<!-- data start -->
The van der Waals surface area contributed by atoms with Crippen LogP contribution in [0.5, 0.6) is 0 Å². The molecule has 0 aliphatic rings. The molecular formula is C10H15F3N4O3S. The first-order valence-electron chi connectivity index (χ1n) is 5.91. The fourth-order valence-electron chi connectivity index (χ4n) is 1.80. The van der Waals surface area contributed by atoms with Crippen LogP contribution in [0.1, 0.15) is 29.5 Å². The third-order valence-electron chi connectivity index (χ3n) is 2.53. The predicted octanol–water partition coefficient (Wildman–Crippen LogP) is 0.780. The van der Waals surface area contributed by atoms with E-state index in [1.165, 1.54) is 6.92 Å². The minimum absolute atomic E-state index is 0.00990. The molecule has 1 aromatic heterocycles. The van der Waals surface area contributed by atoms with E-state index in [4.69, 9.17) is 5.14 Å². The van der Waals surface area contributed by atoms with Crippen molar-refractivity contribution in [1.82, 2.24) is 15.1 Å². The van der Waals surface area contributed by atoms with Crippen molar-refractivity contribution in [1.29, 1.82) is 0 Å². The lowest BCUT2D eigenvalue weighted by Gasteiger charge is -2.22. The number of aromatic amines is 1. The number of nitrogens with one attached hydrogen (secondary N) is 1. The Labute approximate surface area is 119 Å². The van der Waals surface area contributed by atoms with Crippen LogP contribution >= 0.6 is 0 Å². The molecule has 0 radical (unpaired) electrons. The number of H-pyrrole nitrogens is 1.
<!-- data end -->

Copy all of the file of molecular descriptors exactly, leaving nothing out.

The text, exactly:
The van der Waals surface area contributed by atoms with Crippen LogP contribution in [0.5, 0.6) is 0 Å². The molecule has 0 aliphatic rings. The molecular formula is C10H15F3N4O3S. The first-order valence-electron chi connectivity index (χ1n) is 5.91. The fourth-order valence-electron chi connectivity index (χ4n) is 1.80. The van der Waals surface area contributed by atoms with Crippen LogP contribution in [0.1, 0.15) is 29.5 Å². The third-order valence-electron chi connectivity index (χ3n) is 2.53. The predicted octanol–water partition coefficient (Wildman–Crippen LogP) is 0.780. The van der Waals surface area contributed by atoms with E-state index in [1.165, 1.54) is 6.92 Å². The minimum absolute atomic E-state index is 0.00990. The molecule has 1 aromatic heterocycles. The van der Waals surface area contributed by atoms with E-state index in [4.69, 9.17) is 5.14 Å². The van der Waals surface area contributed by atoms with Crippen molar-refractivity contribution in [1.82, 2.24) is 15.1 Å². The van der Waals surface area contributed by atoms with Crippen molar-refractivity contribution in [1.29, 1.82) is 0 Å². The lowest BCUT2D eigenvalue weighted by Gasteiger charge is -2.22. The number of aromatic amines is 1. The number of nitrogens with one attached hydrogen (secondary N) is 1. The Labute approximate surface area is 119 Å². The van der Waals surface area contributed by atoms with Crippen LogP contribution >= 0.6 is 0 Å². The molecule has 0 radical (unpaired) electrons. The number of H-pyrrole nitrogens is 1.